Granting Anonymity to State Lawmakers—Behind Tinted Windows

Under current law, car windows must let in at least 70 percent of light.

Under current law, car windows must let in at least 70 percent of light. Shutterstock

 

Connecting state and local government leaders

State law in Rhode island requires tinted car windows to let in a certain amount of light. One lawmaker wants to exempt General Assembly members from the rule, saying it's necessary to ensure safety.

Lawmakers, state judges, police officers and firefighters would be exempt from Rhode Island’s restrictions on tinted auto windows under a bill introduced last week in the state’s legislature, a move the sponsor said was necessary to protect the safety of public officials.

“We have a lot of disgruntled individuals,” state Rep. Anastasia P. Williams, a Democrat from Providence, told the Boston Globe. “In the court system, law enforcement, and the General Assembly, we tend to get a bum rap, and we can face retaliation when we least expect it. When folks are on personal time, we are targeted.”

Under current state law, most motor vehicles must have windows that let in 70% of light. Exemptions are granted for cars that are owned or leased by law enforcement agencies, vehicles that provide “executive security” and those that are owned or driven by people with eye conditions that require lower levels of light.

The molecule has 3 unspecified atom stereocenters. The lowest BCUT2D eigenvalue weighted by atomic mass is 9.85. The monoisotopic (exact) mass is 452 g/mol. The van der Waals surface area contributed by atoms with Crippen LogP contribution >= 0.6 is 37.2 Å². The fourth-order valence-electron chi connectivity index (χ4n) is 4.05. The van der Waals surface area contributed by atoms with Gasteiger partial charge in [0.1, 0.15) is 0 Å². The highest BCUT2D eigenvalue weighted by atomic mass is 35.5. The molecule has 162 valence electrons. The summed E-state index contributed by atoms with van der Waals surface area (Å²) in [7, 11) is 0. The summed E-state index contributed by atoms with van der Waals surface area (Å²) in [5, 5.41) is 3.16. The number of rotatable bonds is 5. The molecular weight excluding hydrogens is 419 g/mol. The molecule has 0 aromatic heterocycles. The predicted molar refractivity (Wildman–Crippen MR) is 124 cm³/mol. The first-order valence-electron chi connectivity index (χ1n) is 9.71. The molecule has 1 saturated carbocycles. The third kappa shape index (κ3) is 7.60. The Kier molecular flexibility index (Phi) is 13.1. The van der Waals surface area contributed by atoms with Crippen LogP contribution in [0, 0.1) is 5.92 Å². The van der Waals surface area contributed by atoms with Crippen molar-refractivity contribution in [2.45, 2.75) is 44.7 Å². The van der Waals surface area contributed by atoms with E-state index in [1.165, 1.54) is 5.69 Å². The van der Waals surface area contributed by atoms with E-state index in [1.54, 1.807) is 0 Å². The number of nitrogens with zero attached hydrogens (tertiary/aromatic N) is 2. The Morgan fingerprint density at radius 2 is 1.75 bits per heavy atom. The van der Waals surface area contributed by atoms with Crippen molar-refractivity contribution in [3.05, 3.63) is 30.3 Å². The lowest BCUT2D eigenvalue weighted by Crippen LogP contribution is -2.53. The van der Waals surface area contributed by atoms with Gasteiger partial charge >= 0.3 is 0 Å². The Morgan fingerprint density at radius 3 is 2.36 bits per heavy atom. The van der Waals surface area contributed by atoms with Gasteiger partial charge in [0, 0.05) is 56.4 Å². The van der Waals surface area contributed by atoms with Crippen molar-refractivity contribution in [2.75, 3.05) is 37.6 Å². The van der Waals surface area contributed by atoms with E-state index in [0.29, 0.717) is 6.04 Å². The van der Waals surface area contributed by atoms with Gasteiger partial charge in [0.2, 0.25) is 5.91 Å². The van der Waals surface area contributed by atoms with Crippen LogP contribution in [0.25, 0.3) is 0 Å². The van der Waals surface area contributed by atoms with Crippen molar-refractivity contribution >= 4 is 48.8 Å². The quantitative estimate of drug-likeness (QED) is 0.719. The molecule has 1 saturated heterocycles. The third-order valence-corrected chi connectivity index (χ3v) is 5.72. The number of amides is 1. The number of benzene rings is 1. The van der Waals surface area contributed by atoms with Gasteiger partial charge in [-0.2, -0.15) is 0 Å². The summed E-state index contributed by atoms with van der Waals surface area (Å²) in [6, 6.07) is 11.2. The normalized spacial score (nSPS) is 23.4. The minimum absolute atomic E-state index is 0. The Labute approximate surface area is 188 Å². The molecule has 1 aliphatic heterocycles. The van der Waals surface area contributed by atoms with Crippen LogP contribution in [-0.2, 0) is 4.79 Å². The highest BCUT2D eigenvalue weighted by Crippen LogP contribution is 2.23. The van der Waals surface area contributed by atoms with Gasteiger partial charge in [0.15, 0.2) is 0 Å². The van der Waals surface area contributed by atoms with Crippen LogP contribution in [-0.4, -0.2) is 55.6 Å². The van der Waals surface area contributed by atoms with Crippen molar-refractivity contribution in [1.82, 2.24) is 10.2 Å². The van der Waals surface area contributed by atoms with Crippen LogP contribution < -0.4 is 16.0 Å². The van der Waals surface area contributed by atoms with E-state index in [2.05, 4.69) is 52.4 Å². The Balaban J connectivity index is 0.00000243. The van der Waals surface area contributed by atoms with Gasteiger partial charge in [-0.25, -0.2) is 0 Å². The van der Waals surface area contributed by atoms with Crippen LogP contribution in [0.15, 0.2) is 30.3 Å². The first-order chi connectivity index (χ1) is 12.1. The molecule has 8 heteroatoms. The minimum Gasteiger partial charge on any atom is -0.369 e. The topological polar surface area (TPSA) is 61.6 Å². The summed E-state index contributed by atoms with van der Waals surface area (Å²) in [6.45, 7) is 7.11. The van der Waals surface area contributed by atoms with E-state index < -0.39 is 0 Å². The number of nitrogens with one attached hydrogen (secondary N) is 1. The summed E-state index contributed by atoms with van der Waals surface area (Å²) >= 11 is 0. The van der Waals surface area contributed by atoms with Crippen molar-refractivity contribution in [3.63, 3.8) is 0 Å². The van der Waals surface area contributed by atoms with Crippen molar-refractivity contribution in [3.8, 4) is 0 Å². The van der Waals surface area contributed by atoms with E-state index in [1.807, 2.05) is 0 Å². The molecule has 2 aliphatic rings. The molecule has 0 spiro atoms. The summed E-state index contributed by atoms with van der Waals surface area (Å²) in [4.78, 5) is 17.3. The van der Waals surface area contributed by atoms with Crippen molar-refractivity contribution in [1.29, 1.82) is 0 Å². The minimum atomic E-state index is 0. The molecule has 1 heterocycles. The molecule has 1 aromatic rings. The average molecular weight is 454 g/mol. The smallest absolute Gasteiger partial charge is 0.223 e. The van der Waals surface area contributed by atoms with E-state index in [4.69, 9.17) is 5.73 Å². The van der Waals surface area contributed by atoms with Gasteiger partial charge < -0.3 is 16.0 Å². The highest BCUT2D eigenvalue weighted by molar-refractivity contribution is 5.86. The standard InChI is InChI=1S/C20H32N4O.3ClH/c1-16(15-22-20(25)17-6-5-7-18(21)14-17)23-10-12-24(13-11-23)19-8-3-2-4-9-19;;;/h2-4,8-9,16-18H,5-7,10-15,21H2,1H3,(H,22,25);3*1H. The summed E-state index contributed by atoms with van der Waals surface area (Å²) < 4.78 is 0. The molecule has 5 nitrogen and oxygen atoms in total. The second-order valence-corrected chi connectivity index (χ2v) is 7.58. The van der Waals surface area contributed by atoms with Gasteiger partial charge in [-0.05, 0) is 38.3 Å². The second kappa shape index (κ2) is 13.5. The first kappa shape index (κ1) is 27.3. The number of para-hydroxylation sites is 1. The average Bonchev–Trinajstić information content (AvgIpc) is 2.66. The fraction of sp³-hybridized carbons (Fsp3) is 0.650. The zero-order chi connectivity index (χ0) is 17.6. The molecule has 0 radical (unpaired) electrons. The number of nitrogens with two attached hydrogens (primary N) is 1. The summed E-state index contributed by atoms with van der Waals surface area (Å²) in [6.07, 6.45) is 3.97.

Williams’ bill, introduced to the House on Wednesday, would create an additional exemption for cars that are privately owned by a “municipal or state police officer, firefighter, judge of a state court, or any elected member of the Rhode Island general assembly.”

Those officials, particularly lawmakers, can be easily identifiable due to license plates that broadcast their position, Williams said, though the plates are not mandatory and not every member of the General Assembly opts to use them.

Williams said there was no specific incident that prompted the legislation. She has never been harassed while in her car, though she told the Globe that pro-life protesters confronted her about an abortion bill during last year’s legislative session and that people upset about other pieces of legislation have approached her on the walk from the state house to her car.

The bill, sponsored by five Democrats, has no Republican support and no Senate counterpart. It is currently awaiting a hearing before the House Judiciary Committee. If passed, it would take effect immediately.

Kate Elizabeth Queram is a Staff Correspondent for Route Fifty and is based in Washington, D.C.

NEXT STORY: For 2020 Election, States Debate Who’s Allowed to Vote